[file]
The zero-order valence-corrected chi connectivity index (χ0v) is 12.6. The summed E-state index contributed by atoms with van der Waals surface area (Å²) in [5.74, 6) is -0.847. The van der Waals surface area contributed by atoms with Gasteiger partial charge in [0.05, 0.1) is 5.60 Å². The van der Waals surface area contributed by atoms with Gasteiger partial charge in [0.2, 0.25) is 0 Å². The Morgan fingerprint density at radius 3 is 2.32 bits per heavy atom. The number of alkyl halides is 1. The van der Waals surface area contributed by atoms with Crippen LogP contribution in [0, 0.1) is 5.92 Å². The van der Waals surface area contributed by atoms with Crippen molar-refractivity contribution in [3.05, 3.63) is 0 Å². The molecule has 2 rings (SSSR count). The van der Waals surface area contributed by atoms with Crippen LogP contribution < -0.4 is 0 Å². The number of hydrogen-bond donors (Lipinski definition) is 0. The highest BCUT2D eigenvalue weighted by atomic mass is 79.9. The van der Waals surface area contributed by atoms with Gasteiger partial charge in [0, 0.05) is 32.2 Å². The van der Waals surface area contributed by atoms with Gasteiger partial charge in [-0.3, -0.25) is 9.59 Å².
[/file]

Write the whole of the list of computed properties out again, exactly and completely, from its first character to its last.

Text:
The zero-order valence-corrected chi connectivity index (χ0v) is 12.6. The summed E-state index contributed by atoms with van der Waals surface area (Å²) in [5.74, 6) is -0.847. The van der Waals surface area contributed by atoms with Gasteiger partial charge in [0.05, 0.1) is 5.60 Å². The van der Waals surface area contributed by atoms with Gasteiger partial charge in [0.2, 0.25) is 0 Å². The Morgan fingerprint density at radius 3 is 2.32 bits per heavy atom. The number of alkyl halides is 1. The van der Waals surface area contributed by atoms with Crippen LogP contribution in [0, 0.1) is 5.92 Å². The van der Waals surface area contributed by atoms with Crippen molar-refractivity contribution in [3.05, 3.63) is 0 Å². The molecule has 2 rings (SSSR count). The van der Waals surface area contributed by atoms with Crippen LogP contribution < -0.4 is 0 Å². The number of hydrogen-bond donors (Lipinski definition) is 0. The highest BCUT2D eigenvalue weighted by atomic mass is 79.9. The van der Waals surface area contributed by atoms with Gasteiger partial charge in [0, 0.05) is 32.2 Å². The van der Waals surface area contributed by atoms with Gasteiger partial charge in [-0.3, -0.25) is 9.59 Å².